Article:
Latest Polling Thread - February 11, 2012

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Idealistic Prag... Idealistic Pragmatist's picture

The other issue that hasn't been brought up yet in response to Debater's points is that to some of us, this is simply a matter of principle. I agree with Brian Topp when he says that New Democrats should have the chance to vote for New Democrats, but I also think Liberals should have a chance to vote for Liberals and Greens should have a chance to vote for Greens. When someone stood up at an all-candidates' meeting in the 2008 election and told the Liberal candidate in Edmonton-Strathcona to step down so that Linda Duncan would have a better chance of winning, Linda told them that she wasn't looking for them to make things easy on her. I've never been so proud of her, before or since.

But beyond principle, the so-called easy way is also the loser's way. If we in Edmonton-Strathcona had listened to defeatist ideas about who could and couldn't win there, there would still be a Tory in that seat. As a New Democrat who's active in my community, my job isn't to try to arrange things so that voters have fewer choices and winning is easier. My job is to ensure that we have a better candidate than the Liberals and Greens do, and that we do the absolute best we can to win. And I have to say, in Edmonton-Strathcona we've had a little bit of success with that attitude. Other long-shot places can, too, if they play the long game and really work their asses off.


The way Debater frames it, Ontario's just one big quivering mass of Etobicoke Centre.


I think it's important to note that Cullen's proposal for riding-level cooperation in the next election is tied to his commitment to start the process of introducing PR as his first act in government. His idea is not that there should be some kind of permanent "division of territory" among the parties. It's a pragmatic approach to do this once, as something that makes sense in this particular moment... so that we never have to do it again! Once there is PR, the parties can go back to competing, and FINALLY it will be possible for voters to vote for ANY party, knowing that their vote will not be wasted. All of this talk about "giving voters the opportunity to vote for their party" as a reason for rejecting Cullen's proposal just doesn't cut it for me. It's very high-minded-sounding but really misguided. Think about what should be our priority in the present moment.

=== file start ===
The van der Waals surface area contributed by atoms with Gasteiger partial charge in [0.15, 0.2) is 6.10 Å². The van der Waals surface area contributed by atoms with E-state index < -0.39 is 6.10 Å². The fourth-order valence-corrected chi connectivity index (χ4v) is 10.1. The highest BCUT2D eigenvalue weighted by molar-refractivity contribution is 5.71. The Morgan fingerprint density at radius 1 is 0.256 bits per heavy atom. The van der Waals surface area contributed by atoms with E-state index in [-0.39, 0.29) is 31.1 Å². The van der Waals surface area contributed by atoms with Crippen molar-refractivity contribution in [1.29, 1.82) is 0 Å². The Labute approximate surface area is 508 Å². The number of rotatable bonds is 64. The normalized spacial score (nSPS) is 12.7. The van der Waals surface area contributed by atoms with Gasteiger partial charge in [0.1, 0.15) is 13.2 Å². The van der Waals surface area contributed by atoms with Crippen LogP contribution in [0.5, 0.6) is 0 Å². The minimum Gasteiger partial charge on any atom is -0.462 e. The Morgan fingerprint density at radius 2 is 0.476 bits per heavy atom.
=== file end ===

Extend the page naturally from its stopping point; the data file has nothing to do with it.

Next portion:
(By the way, Cullen has said that he would not have proposed this in the past. He's willing to propose it now partly because the NDP is in a position of much greater strength.)

Having said that... I actually do not support Cullen's proposal because it doesn't include cooperation with the Bloc. I understand that refusal -- cooperating with the Bloc would be a huge political risk for the NDP in the rest of Canada -- but refusing the Bloc would, I think, be interpreted very badly among potential NDP voters in Quebec. It's a lose-lose situation and unless I can be convinced otherwise, I think it's better not to go there at all. That's the problem I see with Cullen's plan. Nevertheless, in principle I think it is a good idea, conceived with a sense of urgency about reforming our electoral system. It shows Cullen's commitment to achieving PR, and I credit him for thinking of it.

Arthur Cramer Arthur Cramer's picture

@Idealistic Pragmatist: